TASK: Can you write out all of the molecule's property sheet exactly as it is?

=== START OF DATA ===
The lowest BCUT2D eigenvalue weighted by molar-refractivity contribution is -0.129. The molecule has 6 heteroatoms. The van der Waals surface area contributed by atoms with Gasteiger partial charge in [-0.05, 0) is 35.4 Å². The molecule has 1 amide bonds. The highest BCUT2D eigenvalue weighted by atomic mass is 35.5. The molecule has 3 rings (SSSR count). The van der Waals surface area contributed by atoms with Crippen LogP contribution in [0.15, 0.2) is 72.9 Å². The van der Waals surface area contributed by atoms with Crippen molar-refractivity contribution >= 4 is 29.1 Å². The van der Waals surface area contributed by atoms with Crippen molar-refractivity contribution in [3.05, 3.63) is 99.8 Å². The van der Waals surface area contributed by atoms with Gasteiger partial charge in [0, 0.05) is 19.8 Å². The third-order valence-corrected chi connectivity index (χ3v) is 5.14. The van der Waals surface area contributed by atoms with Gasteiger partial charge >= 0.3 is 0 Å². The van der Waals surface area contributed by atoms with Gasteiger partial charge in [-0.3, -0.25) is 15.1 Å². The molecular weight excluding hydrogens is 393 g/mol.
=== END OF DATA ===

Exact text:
The lowest BCUT2D eigenvalue weighted by molar-refractivity contribution is -0.129. The molecule has 6 heteroatoms. The van der Waals surface area contributed by atoms with Gasteiger partial charge in [-0.05, 0) is 35.4 Å². The molecule has 1 amide bonds. The highest BCUT2D eigenvalue weighted by atomic mass is 35.5. The molecule has 3 rings (SSSR count). The van der Waals surface area contributed by atoms with Crippen LogP contribution in [0.15, 0.2) is 72.9 Å². The van der Waals surface area contributed by atoms with Crippen molar-refractivity contribution >= 4 is 29.1 Å². The van der Waals surface area contributed by atoms with Crippen molar-refractivity contribution in [3.05, 3.63) is 99.8 Å². The van der Waals surface area contributed by atoms with Gasteiger partial charge in [0, 0.05) is 19.8 Å². The third-order valence-corrected chi connectivity index (χ3v) is 5.14. The van der Waals surface area contributed by atoms with Gasteiger partial charge >= 0.3 is 0 Å². The van der Waals surface area contributed by atoms with Gasteiger partial charge in [-0.3, -0.25) is 15.1 Å². The molecular weight excluding hydrogens is 393 g/mol.